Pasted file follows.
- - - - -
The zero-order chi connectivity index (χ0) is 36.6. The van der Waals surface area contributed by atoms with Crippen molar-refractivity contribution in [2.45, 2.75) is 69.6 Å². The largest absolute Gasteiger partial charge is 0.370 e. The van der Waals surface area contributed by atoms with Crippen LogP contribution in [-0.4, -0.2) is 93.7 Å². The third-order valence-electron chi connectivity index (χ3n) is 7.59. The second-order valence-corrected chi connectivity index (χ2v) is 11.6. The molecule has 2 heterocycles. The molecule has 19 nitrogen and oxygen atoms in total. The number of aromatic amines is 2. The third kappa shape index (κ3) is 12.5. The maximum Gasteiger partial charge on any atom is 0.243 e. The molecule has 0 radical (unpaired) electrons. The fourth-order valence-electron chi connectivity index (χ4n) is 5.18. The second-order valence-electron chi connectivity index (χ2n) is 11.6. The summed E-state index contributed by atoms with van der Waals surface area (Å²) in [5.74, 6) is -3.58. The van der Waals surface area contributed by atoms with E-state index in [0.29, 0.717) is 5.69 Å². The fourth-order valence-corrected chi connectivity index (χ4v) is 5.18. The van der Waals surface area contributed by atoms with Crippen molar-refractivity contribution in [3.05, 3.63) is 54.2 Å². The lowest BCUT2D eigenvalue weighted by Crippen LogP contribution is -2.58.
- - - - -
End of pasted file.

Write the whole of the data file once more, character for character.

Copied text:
The zero-order chi connectivity index (χ0) is 36.6. The van der Waals surface area contributed by atoms with Crippen molar-refractivity contribution in [2.45, 2.75) is 69.6 Å². The largest absolute Gasteiger partial charge is 0.370 e. The van der Waals surface area contributed by atoms with Crippen LogP contribution in [-0.4, -0.2) is 93.7 Å². The third-order valence-electron chi connectivity index (χ3n) is 7.59. The second-order valence-corrected chi connectivity index (χ2v) is 11.6. The molecule has 2 heterocycles. The molecule has 19 nitrogen and oxygen atoms in total. The number of aromatic amines is 2. The third kappa shape index (κ3) is 12.5. The maximum Gasteiger partial charge on any atom is 0.243 e. The molecule has 0 radical (unpaired) electrons. The fourth-order valence-electron chi connectivity index (χ4n) is 5.18. The second-order valence-electron chi connectivity index (χ2n) is 11.6. The summed E-state index contributed by atoms with van der Waals surface area (Å²) in [5.74, 6) is -3.58. The van der Waals surface area contributed by atoms with E-state index in [0.29, 0.717) is 5.69 Å². The fourth-order valence-corrected chi connectivity index (χ4v) is 5.18. The van der Waals surface area contributed by atoms with Crippen molar-refractivity contribution in [3.05, 3.63) is 54.2 Å². The lowest BCUT2D eigenvalue weighted by Crippen LogP contribution is -2.58.